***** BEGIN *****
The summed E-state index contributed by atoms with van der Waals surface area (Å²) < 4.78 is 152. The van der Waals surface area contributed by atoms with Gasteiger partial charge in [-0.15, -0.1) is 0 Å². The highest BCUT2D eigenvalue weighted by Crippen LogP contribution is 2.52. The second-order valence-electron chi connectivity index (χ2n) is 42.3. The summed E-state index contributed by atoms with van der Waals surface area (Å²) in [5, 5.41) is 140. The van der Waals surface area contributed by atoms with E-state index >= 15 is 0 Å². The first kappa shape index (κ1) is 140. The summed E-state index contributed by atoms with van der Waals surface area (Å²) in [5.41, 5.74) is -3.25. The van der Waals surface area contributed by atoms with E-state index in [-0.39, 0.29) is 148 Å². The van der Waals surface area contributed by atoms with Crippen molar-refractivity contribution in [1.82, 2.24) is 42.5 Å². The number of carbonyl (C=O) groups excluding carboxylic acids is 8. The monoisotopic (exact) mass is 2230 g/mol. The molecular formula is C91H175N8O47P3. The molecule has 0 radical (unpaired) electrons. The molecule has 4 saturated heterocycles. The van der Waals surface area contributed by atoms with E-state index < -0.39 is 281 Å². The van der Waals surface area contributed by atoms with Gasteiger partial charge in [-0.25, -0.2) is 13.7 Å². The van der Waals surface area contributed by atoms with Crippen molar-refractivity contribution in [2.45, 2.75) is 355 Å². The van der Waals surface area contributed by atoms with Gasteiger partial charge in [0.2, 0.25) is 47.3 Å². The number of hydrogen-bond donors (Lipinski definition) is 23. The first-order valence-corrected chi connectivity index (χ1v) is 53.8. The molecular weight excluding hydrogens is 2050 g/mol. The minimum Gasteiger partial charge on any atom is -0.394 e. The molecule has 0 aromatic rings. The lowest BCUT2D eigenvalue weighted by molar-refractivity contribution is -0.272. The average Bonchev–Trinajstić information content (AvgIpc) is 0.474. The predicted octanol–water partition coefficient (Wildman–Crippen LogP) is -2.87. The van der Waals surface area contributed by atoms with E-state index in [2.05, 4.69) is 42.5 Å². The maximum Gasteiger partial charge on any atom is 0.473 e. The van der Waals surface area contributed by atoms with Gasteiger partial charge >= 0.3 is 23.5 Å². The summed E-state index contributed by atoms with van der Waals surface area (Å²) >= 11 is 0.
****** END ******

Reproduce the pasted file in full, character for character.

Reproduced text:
The summed E-state index contributed by atoms with van der Waals surface area (Å²) < 4.78 is 152. The van der Waals surface area contributed by atoms with Gasteiger partial charge in [-0.15, -0.1) is 0 Å². The highest BCUT2D eigenvalue weighted by Crippen LogP contribution is 2.52. The second-order valence-electron chi connectivity index (χ2n) is 42.3. The summed E-state index contributed by atoms with van der Waals surface area (Å²) in [5, 5.41) is 140. The van der Waals surface area contributed by atoms with E-state index >= 15 is 0 Å². The first kappa shape index (κ1) is 140. The summed E-state index contributed by atoms with van der Waals surface area (Å²) in [5.41, 5.74) is -3.25. The van der Waals surface area contributed by atoms with E-state index in [-0.39, 0.29) is 148 Å². The van der Waals surface area contributed by atoms with Crippen molar-refractivity contribution in [1.82, 2.24) is 42.5 Å². The number of carbonyl (C=O) groups excluding carboxylic acids is 8. The monoisotopic (exact) mass is 2230 g/mol. The molecular formula is C91H175N8O47P3. The molecule has 0 radical (unpaired) electrons. The molecule has 4 saturated heterocycles. The van der Waals surface area contributed by atoms with E-state index < -0.39 is 281 Å². The van der Waals surface area contributed by atoms with Gasteiger partial charge in [-0.25, -0.2) is 13.7 Å². The van der Waals surface area contributed by atoms with Crippen molar-refractivity contribution in [2.45, 2.75) is 355 Å². The van der Waals surface area contributed by atoms with Gasteiger partial charge in [0.2, 0.25) is 47.3 Å². The number of hydrogen-bond donors (Lipinski definition) is 23. The first-order valence-corrected chi connectivity index (χ1v) is 53.8. The molecular weight excluding hydrogens is 2050 g/mol. The minimum Gasteiger partial charge on any atom is -0.394 e. The molecule has 0 aromatic rings. The lowest BCUT2D eigenvalue weighted by molar-refractivity contribution is -0.272. The average Bonchev–Trinajstić information content (AvgIpc) is 0.474. The predicted octanol–water partition coefficient (Wildman–Crippen LogP) is -2.87. The van der Waals surface area contributed by atoms with E-state index in [2.05, 4.69) is 42.5 Å². The maximum Gasteiger partial charge on any atom is 0.473 e. The van der Waals surface area contributed by atoms with Gasteiger partial charge >= 0.3 is 23.5 Å². The summed E-state index contributed by atoms with van der Waals surface area (Å²) >= 11 is 0.